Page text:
Final Thoughts

Several blogs back, I talked about diet and getting enough protein in the diet. That affects your hair so if you find that regardless of how solid your regimen is and that even protein treatments/protein conditioners are not helping your hair, you may want to introduce more protein into your diet.

*Photo of protein sequence by Markus Buehler from Massachusetts Institute of Technology found at http://web.mit.edu/newsoffice/2007/atomistic-tt1107.html

What’s It All Worth? Price v. Value

The desire to return to natural, like most things, has become big business. Something that, for most of us, has a deep-rooted personal meaning and even philosophical implications is now being marketed and even companies that previously showed no interest in ethnic hair are packaging new brands to claim their share of the market.

Oftentimes, I hear naturals comment on the fact that many of the leading brands of natural hair products are very costly. When going through the testing phase to see what works best for your hair and your hair goals, it may not be feasible to spend $25, $30, and more; especially when many brands are indistinguishable in terms of their ingredient profile and  include the same ineffective ingredients that ethnic hair products have included for decades.

This week’s blog has to do with being a value-conscious consumer while shopping for your hair care needs. To start, I want to make some delineations. Price, has to do with the cost of an item. At a “dollar store”, the price of the items is $1. There are many situations in which price, for any given item, is key for consumers. Value, on the other hand, has to do with the benefits of an item in relation to the price paid. The easiest way to illustrate this is to use a food analogy.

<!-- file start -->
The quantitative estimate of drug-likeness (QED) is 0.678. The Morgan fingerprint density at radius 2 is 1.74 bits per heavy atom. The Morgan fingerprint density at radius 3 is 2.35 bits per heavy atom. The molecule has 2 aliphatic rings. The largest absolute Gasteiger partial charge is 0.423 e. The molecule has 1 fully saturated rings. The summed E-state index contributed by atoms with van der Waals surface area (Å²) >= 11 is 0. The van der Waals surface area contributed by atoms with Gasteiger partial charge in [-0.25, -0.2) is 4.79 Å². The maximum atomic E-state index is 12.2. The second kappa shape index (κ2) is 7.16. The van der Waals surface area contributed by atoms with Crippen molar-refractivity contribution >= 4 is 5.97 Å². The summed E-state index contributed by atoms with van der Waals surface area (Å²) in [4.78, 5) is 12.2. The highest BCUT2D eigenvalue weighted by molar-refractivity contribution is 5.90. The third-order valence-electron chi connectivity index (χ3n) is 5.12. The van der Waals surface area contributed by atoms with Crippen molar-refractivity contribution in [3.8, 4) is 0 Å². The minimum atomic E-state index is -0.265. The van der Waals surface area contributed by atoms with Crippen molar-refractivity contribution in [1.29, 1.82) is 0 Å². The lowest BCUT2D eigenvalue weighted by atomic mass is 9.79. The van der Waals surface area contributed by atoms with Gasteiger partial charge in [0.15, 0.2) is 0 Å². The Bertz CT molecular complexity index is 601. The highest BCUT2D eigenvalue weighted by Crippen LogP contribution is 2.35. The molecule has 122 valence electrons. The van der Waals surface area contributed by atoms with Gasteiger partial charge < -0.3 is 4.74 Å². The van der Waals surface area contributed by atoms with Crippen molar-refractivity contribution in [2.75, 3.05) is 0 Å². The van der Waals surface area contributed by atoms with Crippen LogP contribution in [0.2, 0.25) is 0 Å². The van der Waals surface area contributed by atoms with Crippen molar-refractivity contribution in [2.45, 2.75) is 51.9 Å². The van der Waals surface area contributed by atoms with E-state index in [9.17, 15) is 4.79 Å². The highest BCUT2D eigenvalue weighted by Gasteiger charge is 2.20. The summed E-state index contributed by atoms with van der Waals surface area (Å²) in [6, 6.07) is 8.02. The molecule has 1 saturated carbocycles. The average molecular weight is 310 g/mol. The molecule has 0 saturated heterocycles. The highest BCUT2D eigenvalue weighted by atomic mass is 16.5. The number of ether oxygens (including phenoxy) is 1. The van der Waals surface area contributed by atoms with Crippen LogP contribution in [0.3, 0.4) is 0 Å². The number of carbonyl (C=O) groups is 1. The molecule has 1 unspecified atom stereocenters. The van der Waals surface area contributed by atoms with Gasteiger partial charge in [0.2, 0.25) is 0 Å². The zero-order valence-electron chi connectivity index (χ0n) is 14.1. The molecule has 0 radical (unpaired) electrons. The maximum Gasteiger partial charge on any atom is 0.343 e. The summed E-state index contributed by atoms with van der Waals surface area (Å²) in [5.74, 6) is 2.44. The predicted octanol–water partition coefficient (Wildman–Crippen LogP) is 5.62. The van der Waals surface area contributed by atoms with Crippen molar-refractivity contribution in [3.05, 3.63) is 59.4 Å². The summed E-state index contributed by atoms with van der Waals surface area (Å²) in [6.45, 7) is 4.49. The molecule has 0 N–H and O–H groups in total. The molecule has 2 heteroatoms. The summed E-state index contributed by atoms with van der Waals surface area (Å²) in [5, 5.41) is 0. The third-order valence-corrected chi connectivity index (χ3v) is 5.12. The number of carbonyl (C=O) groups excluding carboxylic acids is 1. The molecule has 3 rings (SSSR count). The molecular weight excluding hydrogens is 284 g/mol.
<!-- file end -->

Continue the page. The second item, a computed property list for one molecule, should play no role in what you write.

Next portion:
The price of a meal for one at an average fast food place is about $7. The price of the ingredients needed to make a homemade grilled chicken salad is about $20 (chicken breasts, lettuce, tomatoes, low-fat cheese, and any other assortment of vegetables) and could be more. At first glance, the fast food meal is the better option. At only $7, you can eat, get full and it tastes good as well; but it will only feed you once and isn’t the healthiest option. However, the $20+ for the salad ingredients can feed you for several meals, has a stronger vitamin and mineral profile, and won’t leave you with the debilitating “itis,”

While the fast food has a more attractive price point at first glance, the salad offers more value because of the benefits it offers.The nourishment that you receive from the salad is worth the $20+ price point.

So should it be with your choice of hair care products. You must remember that these choices are not just about looking nice in public. This is about the health of your hair and your body overall, as we know that our cosmetic products are penetrative.  It is much more beneficial to take a value-conscious stance when deciding and purchasing what works for you.

“But, Kristen. All I have is $20 to spend on my hair care regimen!” What I suggest is that you get the best products you can get for $20. No matter how much money you have, you don’t have to settle for cheap (in terms of quality) products just because of a limited budget. You can have healthy hair without going broke.

Until next week, you will know the truth and the truth will make you free.